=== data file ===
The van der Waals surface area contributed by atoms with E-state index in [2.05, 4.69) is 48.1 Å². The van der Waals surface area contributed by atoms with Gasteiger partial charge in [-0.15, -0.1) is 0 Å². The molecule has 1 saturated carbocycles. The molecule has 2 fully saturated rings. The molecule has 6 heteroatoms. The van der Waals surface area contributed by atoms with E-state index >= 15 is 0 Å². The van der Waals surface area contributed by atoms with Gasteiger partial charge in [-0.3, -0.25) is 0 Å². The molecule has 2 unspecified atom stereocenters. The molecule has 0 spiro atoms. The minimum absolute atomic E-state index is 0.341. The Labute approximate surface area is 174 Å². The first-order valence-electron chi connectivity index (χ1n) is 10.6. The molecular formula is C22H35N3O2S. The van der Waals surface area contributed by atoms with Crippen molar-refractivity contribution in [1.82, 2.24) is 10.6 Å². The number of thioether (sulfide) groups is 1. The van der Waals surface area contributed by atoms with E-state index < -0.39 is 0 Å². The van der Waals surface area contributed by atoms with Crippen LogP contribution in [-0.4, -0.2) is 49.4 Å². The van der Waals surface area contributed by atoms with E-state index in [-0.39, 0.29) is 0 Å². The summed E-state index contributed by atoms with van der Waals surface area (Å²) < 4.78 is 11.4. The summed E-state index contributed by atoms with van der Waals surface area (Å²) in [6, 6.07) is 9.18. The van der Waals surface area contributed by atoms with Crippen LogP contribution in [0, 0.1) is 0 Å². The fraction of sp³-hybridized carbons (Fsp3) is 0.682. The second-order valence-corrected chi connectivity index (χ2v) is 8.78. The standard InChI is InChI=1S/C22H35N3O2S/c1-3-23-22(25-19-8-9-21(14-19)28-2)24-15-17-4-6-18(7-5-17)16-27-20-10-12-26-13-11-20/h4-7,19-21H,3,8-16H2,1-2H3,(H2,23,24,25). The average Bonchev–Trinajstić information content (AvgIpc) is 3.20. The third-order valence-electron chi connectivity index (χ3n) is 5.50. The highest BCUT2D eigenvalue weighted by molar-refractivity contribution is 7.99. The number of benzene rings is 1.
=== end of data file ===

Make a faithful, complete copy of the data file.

The van der Waals surface area contributed by atoms with E-state index in [2.05, 4.69) is 48.1 Å². The van der Waals surface area contributed by atoms with Gasteiger partial charge in [-0.15, -0.1) is 0 Å². The molecule has 1 saturated carbocycles. The molecule has 2 fully saturated rings. The molecule has 6 heteroatoms. The van der Waals surface area contributed by atoms with E-state index >= 15 is 0 Å². The van der Waals surface area contributed by atoms with Gasteiger partial charge in [-0.3, -0.25) is 0 Å². The molecule has 2 unspecified atom stereocenters. The molecule has 0 spiro atoms. The minimum absolute atomic E-state index is 0.341. The Labute approximate surface area is 174 Å². The first-order valence-electron chi connectivity index (χ1n) is 10.6. The molecular formula is C22H35N3O2S. The van der Waals surface area contributed by atoms with Crippen molar-refractivity contribution in [1.82, 2.24) is 10.6 Å². The number of thioether (sulfide) groups is 1. The van der Waals surface area contributed by atoms with E-state index < -0.39 is 0 Å². The van der Waals surface area contributed by atoms with Crippen LogP contribution in [-0.4, -0.2) is 49.4 Å². The van der Waals surface area contributed by atoms with E-state index in [-0.39, 0.29) is 0 Å². The summed E-state index contributed by atoms with van der Waals surface area (Å²) < 4.78 is 11.4. The summed E-state index contributed by atoms with van der Waals surface area (Å²) in [6, 6.07) is 9.18. The van der Waals surface area contributed by atoms with Crippen LogP contribution in [0, 0.1) is 0 Å². The fraction of sp³-hybridized carbons (Fsp3) is 0.682. The second-order valence-corrected chi connectivity index (χ2v) is 8.78. The standard InChI is InChI=1S/C22H35N3O2S/c1-3-23-22(25-19-8-9-21(14-19)28-2)24-15-17-4-6-18(7-5-17)16-27-20-10-12-26-13-11-20/h4-7,19-21H,3,8-16H2,1-2H3,(H2,23,24,25). The average Bonchev–Trinajstić information content (AvgIpc) is 3.20. The third-order valence-electron chi connectivity index (χ3n) is 5.50. The highest BCUT2D eigenvalue weighted by molar-refractivity contribution is 7.99. The number of benzene rings is 1.